Literacy and Mothering: How Women's Schooling Changes the Lives of the World's Children by Robert A. LeVine

Literacy and Mothering: How Women's Schooling Changes the Lives of the World's Children

byRobert A. LeVine, Sarah Levine, Beatrice Schnell-Anzola

Paperback | May 15, 2016

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Women's schooling is strongly related to child survival and other outcomes beneficial to children throughout the developing world, but the reasons behind these statistical connections have been unclear. In Literacy and Mothering, the authors show, for the first time, how communicative changeplays a key role: Girls acquire academic literacy skills, even in low-quality schools, which enable them, as mothers, to understand public health messages in the mass media and to navigate bureaucratic health services effectively, reducing risks to their children's health. With the acquisition ofacademic literacy, their health literacy and health navigation skills are enhanced, thereby reducing risks to children and altering interactions between mother and child. Assessments of these maternal skills in four diverse countries - Mexico, Nepal, Venezuela, and Zambia - support this model andare presented in the book. Chapter 1 provides a brief history of mass schooling, including the development of a bureaucratic Western form of schooling. Along with the bureaucratic organization of healthcare services and other institutions, this form of mass schooling spread across the globe, setting new standards foreffective communication - standards that are, in effect, taught in school. Chapter 2 reviews the demographic and epidemiological evidence concerning the effects of mothers' education on survival, health, and fertility. In this chapter, the authors propose a model that shows how women's schooling,together with urbanization and changes in income and social status, reduce child mortality and improve health. In Chapter 3, the authors examine the concept of literacy and discuss how its meanings and measurements have been changed by educational research of the last few decades. Chapter 4introduces the four-country study of maternal literacy. Chapters 5, 6, and 7 present the findings, focusing on academic literacy and its retention (Chapter 5), its impact on maternal health literacy and navigation skills (Chapter 6), and changes in mother-child interaction and child literacy skills(Chapter 7). Chapter 8 presents a new analysis of school experience, explores policy implications, and recommends further research.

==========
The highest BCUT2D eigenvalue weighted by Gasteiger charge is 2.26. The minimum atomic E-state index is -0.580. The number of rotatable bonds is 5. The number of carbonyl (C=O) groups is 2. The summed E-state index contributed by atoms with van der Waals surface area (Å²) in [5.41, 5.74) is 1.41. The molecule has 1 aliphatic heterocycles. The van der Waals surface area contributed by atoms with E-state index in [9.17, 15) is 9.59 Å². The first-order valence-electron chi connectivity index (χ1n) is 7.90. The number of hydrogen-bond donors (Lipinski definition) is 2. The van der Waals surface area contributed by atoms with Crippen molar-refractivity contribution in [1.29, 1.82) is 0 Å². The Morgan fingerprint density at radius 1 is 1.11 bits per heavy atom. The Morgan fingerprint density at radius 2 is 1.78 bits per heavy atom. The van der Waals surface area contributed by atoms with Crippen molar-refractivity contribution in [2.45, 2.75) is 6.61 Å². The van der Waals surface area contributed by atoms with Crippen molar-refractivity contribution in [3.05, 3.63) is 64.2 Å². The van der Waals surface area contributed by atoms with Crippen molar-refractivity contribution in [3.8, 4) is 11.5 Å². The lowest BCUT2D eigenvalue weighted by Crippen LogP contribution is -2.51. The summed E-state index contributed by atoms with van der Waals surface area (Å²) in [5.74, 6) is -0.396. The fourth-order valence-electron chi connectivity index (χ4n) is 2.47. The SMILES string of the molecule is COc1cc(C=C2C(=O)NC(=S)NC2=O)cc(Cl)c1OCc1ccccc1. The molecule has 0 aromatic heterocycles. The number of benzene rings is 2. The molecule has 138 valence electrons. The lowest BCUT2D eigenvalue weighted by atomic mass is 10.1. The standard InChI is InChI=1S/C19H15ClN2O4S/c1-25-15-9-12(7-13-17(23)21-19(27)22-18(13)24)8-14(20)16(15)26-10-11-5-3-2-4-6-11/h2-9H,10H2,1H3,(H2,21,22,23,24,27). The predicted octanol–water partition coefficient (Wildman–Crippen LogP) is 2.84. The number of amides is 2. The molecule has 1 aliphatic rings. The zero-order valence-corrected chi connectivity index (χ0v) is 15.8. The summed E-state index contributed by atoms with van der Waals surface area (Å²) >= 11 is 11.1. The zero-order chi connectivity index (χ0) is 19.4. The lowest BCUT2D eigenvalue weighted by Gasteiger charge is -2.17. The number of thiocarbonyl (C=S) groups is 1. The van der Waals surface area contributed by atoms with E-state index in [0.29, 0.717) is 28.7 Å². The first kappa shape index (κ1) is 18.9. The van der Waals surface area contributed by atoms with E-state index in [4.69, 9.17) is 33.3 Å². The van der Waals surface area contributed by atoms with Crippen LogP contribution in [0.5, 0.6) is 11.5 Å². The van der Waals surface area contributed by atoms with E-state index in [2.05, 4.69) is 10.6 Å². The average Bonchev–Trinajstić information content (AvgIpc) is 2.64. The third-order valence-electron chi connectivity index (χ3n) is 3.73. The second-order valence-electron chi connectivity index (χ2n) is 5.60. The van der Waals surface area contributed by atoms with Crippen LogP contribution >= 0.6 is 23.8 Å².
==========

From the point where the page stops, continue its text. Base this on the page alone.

About The Author

Robert A. LeVine is the Roy E. Larsen Professor of Education and Human Development, Emeritus, at Harvard University, where he directed the Project on Maternal Schooling that informs this book. His previous books include Anthropology and Child Development: A Cross-Cultural Reader (2008, with Rebecca S. New) and Child Care and Culture: L...

Details & Specs

Title:Literacy and Mothering: How Women's Schooling Changes the Lives of the World's ChildrenFormat:PaperbackDimensions:234 pages, 9.21 × 6.14 × 0.68 inPublished:May 15, 2016Publisher:Oxford University PressLanguage:English

The following ISBNs are associated with this title:

ISBN - 10:0190623314

ISBN - 13:9780190623319

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